For Linda… thinking about the process as “adoption,” and being able to choose the family, made it more compelling. Over the span of a year, she and her husband reviewed the stories of four couples and “fell in love” with one pair… Linda’s five frozen embryos were shipped across the country, where the other family had a daughter and then, later, a son using the embryos… The two families have never met in person, but Linda thinks they will one day. Her kids refer to the other children as “our brother and sister,” and Linda and the woman she calls “the adoptive mom” often e-mail each other, seeking similarities in their children’s personalities, likes, and dislikes. With a laugh, Linda says, “What mother doesn’t love the opportunity to gush about her kids? She loves to hear my stories, whereas anyone else would be yawning.”

3. Dispose of it: The American Society for Reproductive Medicine deems it ethically acceptable to thaw and discard embryos. Typically, they go into the clinic’s bio-hazardous-waste container. Many couples have a hard time seeing potential life treated this way, while to others this is a logical end to unused and unneeded embryos.

4. Disposal Ceremonies: Often, parents feel compelled to give the embryo a more dignified ending than simply throwing it in the trash can.  Some choose a ceremony akin to a funeral for their thawed embryos.  Others choose a “compassionate transfer,” which is an embryo transfer procedure that would not result in pregnancy.  Some will wait until near menopause before they return for the transfer, while others refuse the hormones that are typically used to help the embryo implant. Some patients have even asked that the embryo be placed in the vagina instead of the uterus, where it is impossible for them to implant and grow.  It is thought that efforts like these bring emotional comfort to some patients, but can pose difficulties to fertility doctors. (For example, the time a doctor spends on this type of procedure is time not spent helping someone get pregnant.)

5. Do nothing: When the decision is just too confusing or overwhelming, some couples choose to keep their embryos frozen indefinitely.

Murray says that as a Catholic, she considers an embryo to be a life and feels she has no choice but to implant hers. At the same time, she and her husband don’t feel they can manage more children right now, financially or logistically. Yet donating the embryos to another couple feels wrong, too. “I would never give my child up for adoption,” she says… Murray’s sense of having no good options, nothing that works both for her family situation and her ethics, is not uncommon, say doctors who treat infertility patients. Some people in Murray’s predicament simply drop out of contact with the clinic… This is thought to represent “an absolute inability to decide…”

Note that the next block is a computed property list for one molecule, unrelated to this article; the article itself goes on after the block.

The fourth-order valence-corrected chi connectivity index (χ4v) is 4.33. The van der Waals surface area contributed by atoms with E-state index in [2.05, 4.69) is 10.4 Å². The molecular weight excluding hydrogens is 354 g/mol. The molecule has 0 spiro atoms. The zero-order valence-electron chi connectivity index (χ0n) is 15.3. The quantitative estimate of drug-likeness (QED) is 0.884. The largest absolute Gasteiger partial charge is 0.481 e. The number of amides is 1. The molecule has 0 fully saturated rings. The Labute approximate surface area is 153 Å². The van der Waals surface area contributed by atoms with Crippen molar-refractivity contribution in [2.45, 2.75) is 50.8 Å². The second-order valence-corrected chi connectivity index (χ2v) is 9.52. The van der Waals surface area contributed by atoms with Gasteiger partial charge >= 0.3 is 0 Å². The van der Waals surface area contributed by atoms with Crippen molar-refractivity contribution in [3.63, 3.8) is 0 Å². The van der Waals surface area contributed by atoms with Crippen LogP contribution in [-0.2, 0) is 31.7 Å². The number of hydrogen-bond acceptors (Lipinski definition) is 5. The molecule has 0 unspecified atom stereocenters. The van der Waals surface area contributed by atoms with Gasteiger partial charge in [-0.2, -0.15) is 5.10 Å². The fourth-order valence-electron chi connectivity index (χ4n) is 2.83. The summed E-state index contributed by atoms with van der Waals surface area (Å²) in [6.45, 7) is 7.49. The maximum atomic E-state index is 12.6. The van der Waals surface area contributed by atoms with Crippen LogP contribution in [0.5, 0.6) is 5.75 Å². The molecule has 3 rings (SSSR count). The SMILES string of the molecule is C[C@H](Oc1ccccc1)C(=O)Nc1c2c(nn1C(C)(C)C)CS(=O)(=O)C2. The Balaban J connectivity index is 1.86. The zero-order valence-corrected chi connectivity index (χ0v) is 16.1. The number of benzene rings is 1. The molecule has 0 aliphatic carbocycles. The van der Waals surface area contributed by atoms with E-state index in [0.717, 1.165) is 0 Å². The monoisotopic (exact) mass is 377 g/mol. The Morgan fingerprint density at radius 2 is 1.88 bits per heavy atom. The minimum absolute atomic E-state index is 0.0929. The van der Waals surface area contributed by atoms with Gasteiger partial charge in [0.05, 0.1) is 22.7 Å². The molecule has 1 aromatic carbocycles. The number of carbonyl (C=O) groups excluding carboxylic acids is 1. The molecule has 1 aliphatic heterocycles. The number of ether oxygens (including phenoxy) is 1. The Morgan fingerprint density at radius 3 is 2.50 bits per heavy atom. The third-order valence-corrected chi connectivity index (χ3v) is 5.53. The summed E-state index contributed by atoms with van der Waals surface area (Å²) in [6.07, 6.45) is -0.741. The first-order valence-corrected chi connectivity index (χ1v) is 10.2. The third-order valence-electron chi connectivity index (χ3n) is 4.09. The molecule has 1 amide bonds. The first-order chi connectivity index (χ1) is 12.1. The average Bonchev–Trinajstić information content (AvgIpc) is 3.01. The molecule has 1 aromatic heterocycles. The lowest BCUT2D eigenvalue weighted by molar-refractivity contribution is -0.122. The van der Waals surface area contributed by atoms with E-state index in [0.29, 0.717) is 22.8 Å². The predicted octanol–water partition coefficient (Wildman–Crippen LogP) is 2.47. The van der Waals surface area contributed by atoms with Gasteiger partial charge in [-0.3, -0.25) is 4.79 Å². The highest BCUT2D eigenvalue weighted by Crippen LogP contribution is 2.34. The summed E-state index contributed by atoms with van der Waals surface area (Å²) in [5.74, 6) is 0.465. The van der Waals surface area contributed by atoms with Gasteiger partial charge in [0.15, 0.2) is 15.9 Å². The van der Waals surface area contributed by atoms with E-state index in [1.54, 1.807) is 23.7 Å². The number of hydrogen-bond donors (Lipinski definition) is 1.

For a more in-depth discussion of the topic, see The Boston Globe’s online article. What are your thoughts on the issue of unused embryos? If it was your decision, what would you do?

The Male Biological Clock Ticks, Too

Everyone knows all about the female biological clock. But what you might be less familiar with is that when it comes to making babies, guys don’t have all the time in the world, either. It’s not as obvious becuase men have successfully fathered children all the way into old age. But male fertility decreases with age, as does the ability to father healthy children. Here are a number of things you should know about.

Men do continue to produce sperm throughout their lives, but the male biological clock affects the amount, motility and quality of sperm produced. Pregnancy etc calls attention to some of the following  factors:

  • Erectile dysfunction: Testosterone drops after a man turns 25, which can lead to weight gain, which in turn results in more estrogen and less testosterone being produced in the man’s body. Added weight, especially around the middle, can contribute to heart disease which constricts blood flow. This can lead to erectile dysfunction.
  • Sperm count: Men between the ages of 30 and 50 typically experience a 30% drop in sperm count.
  • Motility (how fast sperm swim): older sperm is 37% slower.
  • Sperm health: Older men produce sperm that is 5x as malformed as its younger counterparts.
  • Pregnancy: Research has shown that when a man is 45 and up, it takes the woman as much as five times as long to get pregnant.
  • Birth defects: Genetic conditions such as dwarfism, Down syndrome, autism, and schizophrenia increase with paternal age.

There are things a man can do, in order to help preserve his sperm. Eating healthy, exercising, avoiding smoking, steroids, and hot tubs can all help. But no matter how healthy your habits are, the clock keeps ticking. According to the NY Times, these findings should “persuade many doctors that men should not be too cavalier about postponing marriage and children.”

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Pregnancy in your 20’s, 30’s, 40’s

“Is there a perfect age to have a baby?” asks Parents.com. They go on to list the pros and cons of having a baby in every child-bearing decade. Some women find themselves in their mid 30’s or early 40’s trying to conceive, becuase they were pursuing a career, waiting to find the right one to settle down with, or did not feel financially secure or emotionally prepared in their 20’s. But the truth is that the earlier you have children, the better your body will handle it and the better chance you have of a healthy baby. So think again before pushing off the baby-making another five years!

The 20’s: Ideal